Place: Le Mans, France
Date: 6th June 1998
The Mayor of Atlanta, Georgia, waves the Tricolour and the 66th Grand Prix of Endurance bursts into life. There is a huge crowd of spectators, attracted no doubt by the prospect of the battles between the factory teams from Mercedes Benz, BMW, Porsche, Nissan and Toyota. Right from the off the race did not disappoint. Pole sitter, Bernd Schneider grabbed the lead but on the first visit to the Mulsanne Straight the Toyota GT-ONE of Martin Brundle blew past the German's AMG Mercedes. Five laps later the next GT-ONE passed the Silver Arrow, Thierry Boutsen replaying the straight line speed trick. Toyota wanted to win this race, who would stop them?
If I get to La Sarthe this year, it will be my 30th attendance at the Le Mans 24 Hours and I can safely say that 1998 was most unpredictable of them all. You would have searched in vain for a bookmaker to give any length of odds on both the Mercedes and BMW teams being out of the race within three hours of the start. Yet that was the case, first Schneider, then Bouchut suffered engine failure in their V8 Mercs, a pin in the power steering hydraulics system broke and so did the engine. Then both BMWs were suddenly withdrawn with unspecified "rear end vibrations". Later I was told that there was a problem with the wheel bearings and no one wanted the consequences of a catastrophic failure while flat out round the very high speed track.
All of which seemed to play into TTE's hands and yet……………the gremlins struck #28. Helary lost the lead after a spin at Ford Chicane which cost four laps, then gearbox troubles cost another three laps in the pits, all of which pitched the car tumbling down to 26th place.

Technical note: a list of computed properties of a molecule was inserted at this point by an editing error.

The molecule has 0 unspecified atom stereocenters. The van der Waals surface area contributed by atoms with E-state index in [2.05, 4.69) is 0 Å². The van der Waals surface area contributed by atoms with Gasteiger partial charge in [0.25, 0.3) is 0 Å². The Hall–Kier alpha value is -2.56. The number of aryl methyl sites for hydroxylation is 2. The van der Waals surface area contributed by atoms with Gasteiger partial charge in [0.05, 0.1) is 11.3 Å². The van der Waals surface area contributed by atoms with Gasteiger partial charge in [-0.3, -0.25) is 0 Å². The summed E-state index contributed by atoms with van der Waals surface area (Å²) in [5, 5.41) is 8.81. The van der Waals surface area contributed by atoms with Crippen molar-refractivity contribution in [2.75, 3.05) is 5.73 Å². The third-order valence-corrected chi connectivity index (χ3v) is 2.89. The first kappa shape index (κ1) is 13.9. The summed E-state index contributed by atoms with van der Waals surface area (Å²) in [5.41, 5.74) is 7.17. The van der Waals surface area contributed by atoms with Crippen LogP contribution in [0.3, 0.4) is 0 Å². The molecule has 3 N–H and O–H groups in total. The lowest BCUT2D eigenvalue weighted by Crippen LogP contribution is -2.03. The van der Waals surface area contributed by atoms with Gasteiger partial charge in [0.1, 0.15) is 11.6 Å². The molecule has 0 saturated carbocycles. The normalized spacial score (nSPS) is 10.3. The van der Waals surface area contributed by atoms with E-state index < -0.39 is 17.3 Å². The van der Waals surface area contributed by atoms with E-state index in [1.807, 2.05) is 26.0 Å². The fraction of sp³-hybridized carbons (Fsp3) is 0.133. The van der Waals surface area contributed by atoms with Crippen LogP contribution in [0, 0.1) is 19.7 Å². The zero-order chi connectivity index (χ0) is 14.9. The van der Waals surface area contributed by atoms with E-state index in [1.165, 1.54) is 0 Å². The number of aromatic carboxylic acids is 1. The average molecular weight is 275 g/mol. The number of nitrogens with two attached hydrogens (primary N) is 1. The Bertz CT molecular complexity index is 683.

Toyota's standard was taken up by #29 which lead the race for several hours, harried by the Porsche 911 GT1 98 pair.
Which was just as well because #27 had persistent transmission problems which took 22 laps to resolve, dropping the all Japanese GT-ONE to the back of those still running. Two down and only a quarter of the race run.
Around midnight Toyota lost the lead, having gear clusters changed, so Porsche were ahead for the first time and two of the Nissans were also in front of the last contending Toyota. In an effort to get back on the leaderboard #28 with Martin Brundle at the wheel broke the lap record shortly before crashing the car into retirement.
Then it was the turn of Porsche to hit problems. I walked into their pit around dawn to find both the lead cars being worked on by the mechanics. Jorg Muller ran over a kerb and wrecked the flat bottom, which took 30 minutes to replace. The other 911 GT1 98 had cooling problems that took a similar time to rectify. All of which put the #29 back at the head of the pack.
For the next seven hours the lead went back and forth between the Porsches and the Toyota. It looked as if the GT-ONE would achieve the dream but with less than 90 minutes to go Boutsen stopped just after Arnage with terminal transmission failure and that was that. Toyota had led for 213 laps out of an eventual 351 but crucially the important last lap was the property of Porsche. #27 managed to finish 9th overall but for TTE all eyes were now on 1999.
Roll on 12 months and Toyota were back with another three car entry. There were many detail changes to the GT-ONEs, some coming from the experiences of 1998, some mandated by the rules changes as the GT1 class mutated into LMP GTP. ABS and traction control were out, the fuel tank was 10 litres smaller and the sequential gearchange was backed up with a manual gear lever system.
So a new paint job and some changes in the line up.
#1 was in the hands of Martin Brundle, Emmanuel Collard and Vincenzo Sospiri, instead of Eric Helary.
#2 now had the great Allan McNish, winner for Porsche in 1998, replacing Geoff Lees to partner Thierry Boutsen and Ralf Kelleners.
#3 was once again an all Japanese affair and the trio of drivers, Keiichi Tsuchiya, Toshio Suzuke and Ukyo Katayama were entrusted once again by Toyota.
The grid was still dominated by the horde of factory teams. Porsche had withdrawn from top level competition but Audi had stepped into the breach with not one, but two different projects.
I reviewed Audi's 1999 Le Mans campaign earlier for SpeedHunters: